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RE: Securing DNS Server
From: "Naman Latif" <naman.latif () inamed com>
Date: Mon, 4 Nov 2002 12:58:42 -0800

You are right for most of your assumptions. We do have an internal DNS
server, which is Primary for all the users. No user has access to the
DMZ DNS Server. Also the Internal DNS server is NOT accessible from
However the internal DNS server has the DMZ DNS server as its forwarder.
So if an internal user query cannot be resolved by the internal DNS
server, it is forwarded to the DMZ DNS Server.This is where my questions
1. If the DMZ DNS server needs to contact some external (root)server for
resolving the query, then how do I control that ?

Regards \\ Naman

-----Original Message-----
From: Michael Vaughan [mailto:list () predator-hunter com] 
Sent: Monday, November 04, 2002 12:50 PM
To: Naman Latif; 'security-basics'
Subject: RE: Securing DNS Server

Hash: SHA1


If I am not mistaken, the DNS server in the DMZ should be a SECONDARY
IE: a non-writable database.  Furthermore, the DNS server on 
your internal network should be the primary giving ONLY 
appropriate information regarding the location of external 
services. IE: not allowing DNS zone transfers except from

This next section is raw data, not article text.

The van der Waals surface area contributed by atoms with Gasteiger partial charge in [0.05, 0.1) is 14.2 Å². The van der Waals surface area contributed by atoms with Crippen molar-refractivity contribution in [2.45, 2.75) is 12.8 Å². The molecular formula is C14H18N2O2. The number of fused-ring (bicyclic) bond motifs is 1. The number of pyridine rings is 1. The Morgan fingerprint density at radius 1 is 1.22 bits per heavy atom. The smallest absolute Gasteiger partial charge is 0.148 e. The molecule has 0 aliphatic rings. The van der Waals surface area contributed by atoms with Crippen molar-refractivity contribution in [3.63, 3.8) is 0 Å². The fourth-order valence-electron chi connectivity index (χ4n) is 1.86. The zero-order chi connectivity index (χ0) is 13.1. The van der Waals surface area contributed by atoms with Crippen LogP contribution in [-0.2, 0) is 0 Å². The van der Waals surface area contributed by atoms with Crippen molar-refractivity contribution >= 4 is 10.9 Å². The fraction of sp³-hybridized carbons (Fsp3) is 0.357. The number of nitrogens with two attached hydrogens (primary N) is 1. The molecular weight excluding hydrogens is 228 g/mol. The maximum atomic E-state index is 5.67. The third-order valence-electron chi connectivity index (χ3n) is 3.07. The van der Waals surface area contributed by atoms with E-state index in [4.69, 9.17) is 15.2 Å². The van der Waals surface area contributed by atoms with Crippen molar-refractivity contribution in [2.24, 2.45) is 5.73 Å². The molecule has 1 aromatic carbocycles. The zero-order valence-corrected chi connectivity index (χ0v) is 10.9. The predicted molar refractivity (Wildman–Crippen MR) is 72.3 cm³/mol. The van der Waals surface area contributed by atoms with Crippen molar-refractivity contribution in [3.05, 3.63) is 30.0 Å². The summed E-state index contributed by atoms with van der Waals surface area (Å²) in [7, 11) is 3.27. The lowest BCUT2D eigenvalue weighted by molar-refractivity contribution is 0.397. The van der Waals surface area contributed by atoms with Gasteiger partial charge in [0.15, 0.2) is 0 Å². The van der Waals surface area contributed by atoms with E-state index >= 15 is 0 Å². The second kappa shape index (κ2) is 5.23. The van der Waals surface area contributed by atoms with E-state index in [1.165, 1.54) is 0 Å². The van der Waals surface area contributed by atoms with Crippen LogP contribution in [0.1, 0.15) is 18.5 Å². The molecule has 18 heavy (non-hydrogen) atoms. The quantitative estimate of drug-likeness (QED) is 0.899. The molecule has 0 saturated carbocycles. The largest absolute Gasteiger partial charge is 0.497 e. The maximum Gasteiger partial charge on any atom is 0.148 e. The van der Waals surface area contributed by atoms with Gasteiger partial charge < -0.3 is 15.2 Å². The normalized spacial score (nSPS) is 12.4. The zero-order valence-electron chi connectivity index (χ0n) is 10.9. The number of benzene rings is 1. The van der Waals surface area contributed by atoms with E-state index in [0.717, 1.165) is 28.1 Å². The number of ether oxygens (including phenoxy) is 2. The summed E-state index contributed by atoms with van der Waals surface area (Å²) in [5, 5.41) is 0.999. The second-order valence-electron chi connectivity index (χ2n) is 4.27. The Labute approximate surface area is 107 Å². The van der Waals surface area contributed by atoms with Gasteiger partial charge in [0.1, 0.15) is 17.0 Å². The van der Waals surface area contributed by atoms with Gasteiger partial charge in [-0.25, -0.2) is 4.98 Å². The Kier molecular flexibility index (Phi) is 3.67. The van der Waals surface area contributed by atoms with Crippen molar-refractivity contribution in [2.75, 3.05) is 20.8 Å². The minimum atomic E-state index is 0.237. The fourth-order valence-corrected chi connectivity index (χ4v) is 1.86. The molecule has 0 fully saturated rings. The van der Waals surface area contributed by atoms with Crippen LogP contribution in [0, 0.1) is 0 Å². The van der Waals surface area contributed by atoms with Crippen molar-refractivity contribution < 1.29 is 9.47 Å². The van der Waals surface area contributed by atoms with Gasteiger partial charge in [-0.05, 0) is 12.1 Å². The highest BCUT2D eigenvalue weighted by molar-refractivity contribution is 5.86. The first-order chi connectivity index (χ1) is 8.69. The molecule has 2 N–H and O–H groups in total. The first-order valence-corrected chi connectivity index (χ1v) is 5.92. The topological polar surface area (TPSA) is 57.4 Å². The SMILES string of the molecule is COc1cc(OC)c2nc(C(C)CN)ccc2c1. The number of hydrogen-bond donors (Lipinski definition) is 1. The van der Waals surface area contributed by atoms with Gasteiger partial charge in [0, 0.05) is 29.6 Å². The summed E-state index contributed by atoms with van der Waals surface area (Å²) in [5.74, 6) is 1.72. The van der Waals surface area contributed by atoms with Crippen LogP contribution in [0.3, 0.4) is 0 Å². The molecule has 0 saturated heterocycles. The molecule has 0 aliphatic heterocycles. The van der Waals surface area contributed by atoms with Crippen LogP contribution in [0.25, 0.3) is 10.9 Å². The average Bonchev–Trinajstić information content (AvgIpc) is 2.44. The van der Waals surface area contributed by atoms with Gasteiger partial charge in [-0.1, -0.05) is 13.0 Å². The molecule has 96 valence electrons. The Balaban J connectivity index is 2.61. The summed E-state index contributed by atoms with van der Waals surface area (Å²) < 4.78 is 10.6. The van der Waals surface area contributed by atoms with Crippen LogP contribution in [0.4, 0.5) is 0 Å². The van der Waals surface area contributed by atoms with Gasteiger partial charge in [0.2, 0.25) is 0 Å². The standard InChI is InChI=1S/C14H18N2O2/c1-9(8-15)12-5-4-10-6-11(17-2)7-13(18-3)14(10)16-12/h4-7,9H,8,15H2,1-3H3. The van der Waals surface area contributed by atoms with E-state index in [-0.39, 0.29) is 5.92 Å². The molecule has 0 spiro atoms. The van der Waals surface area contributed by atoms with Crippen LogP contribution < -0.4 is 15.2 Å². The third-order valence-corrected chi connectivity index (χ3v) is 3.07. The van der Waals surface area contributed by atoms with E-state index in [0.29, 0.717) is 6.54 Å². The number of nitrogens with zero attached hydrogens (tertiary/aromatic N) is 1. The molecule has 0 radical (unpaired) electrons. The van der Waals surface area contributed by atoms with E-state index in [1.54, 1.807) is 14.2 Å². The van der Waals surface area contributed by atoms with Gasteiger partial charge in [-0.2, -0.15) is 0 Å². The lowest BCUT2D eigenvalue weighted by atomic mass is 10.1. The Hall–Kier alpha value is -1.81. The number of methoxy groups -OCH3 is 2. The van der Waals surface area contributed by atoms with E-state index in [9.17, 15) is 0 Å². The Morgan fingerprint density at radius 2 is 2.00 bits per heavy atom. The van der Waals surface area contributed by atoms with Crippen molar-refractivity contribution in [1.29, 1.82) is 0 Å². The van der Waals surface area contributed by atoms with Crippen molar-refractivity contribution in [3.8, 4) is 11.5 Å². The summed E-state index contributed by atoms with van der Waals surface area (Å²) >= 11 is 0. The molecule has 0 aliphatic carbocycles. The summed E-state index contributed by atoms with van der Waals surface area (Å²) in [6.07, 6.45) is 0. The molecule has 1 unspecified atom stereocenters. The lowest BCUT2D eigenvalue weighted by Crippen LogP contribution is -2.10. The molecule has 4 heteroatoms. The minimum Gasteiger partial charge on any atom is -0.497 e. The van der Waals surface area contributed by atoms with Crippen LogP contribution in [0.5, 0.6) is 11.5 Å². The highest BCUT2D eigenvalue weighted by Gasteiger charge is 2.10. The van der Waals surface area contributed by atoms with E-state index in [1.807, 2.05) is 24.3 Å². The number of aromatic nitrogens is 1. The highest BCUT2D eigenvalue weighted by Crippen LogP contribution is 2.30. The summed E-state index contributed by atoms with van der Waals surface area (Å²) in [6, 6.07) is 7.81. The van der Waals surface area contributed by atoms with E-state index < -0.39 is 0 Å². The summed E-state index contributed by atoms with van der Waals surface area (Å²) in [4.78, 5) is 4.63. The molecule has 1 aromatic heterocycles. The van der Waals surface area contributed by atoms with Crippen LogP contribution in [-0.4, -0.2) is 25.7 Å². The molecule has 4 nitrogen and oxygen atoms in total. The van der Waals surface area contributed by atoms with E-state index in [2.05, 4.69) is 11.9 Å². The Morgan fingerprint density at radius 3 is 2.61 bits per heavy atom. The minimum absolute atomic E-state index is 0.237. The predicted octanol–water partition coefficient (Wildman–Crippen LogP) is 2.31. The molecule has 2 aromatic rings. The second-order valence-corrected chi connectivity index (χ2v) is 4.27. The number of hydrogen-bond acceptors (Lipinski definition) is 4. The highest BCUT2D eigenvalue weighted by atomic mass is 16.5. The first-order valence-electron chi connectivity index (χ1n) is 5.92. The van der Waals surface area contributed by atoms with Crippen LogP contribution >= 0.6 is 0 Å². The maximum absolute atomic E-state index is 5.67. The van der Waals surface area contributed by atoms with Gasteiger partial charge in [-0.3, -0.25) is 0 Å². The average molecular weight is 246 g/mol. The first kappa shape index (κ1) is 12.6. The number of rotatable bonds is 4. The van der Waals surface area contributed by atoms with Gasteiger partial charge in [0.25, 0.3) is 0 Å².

specific servers...etc. 
Essentially, the external DMZ server services external 
requests for resolving services offered in the DMZ ONLY and 
the internal DNS server (Primary) offers services to internal 
clients for resolving outside sites & services.  My question 
is why would you be allowing ANY outgoing connections from 
your DMZ DNS server to external root servers other than what 
is on your site? If you have other services located at other 
locations...you can add those to the DNS manually or through 
zone transfer. I would propose that the DMZ DNS server should 
ONLY resolve your DMZ services and no one else's. IE: Why 
would I want someone using my DNS server externally to 
resolve yahoo? Basically I am saying that if the service can 
not be resolved externally to your site(s) then it should 
fail. Your internal DNS server would service all of your 
internal clients and would not be accessible from external 
sources period.  There are notable exceptions depending on 
your requirements but am I missing the point of your 
question?  I am assuming you have a DMZ and you are in NO WAY 
allowing anyone to connect to your internal network directly. 
 Is that correct?

- -Michael Vaughan
mvaughan () predator-hunter com

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- -----Original Message-----
From: Naman Latif [mailto:naman.latif () inamed com] 
Sent: Friday, November 01, 2002 7:31 PM
To: security-basics
Subject: Securing DNS Server

I am trying to restrict Access to our DNS Server from Outside 
using a Cisco IOS Firewall. Initially we only had Port 53 
Access to this Server from outside. But it turned out that 
when our DNS Server has to query a root name server, it sends 
out a UDP query with a random higher (>1023) source port 
number, which means that I will have to open >1023 Ports 
access to this server from outside. In this situtation How do 
I protect my DNS server from outside attacks on higher port 
numbers ? Is there a range of Source Port numbers that a BIND 
DNS server would use, when querying outside servers ?

Version: PGP 7.0.4


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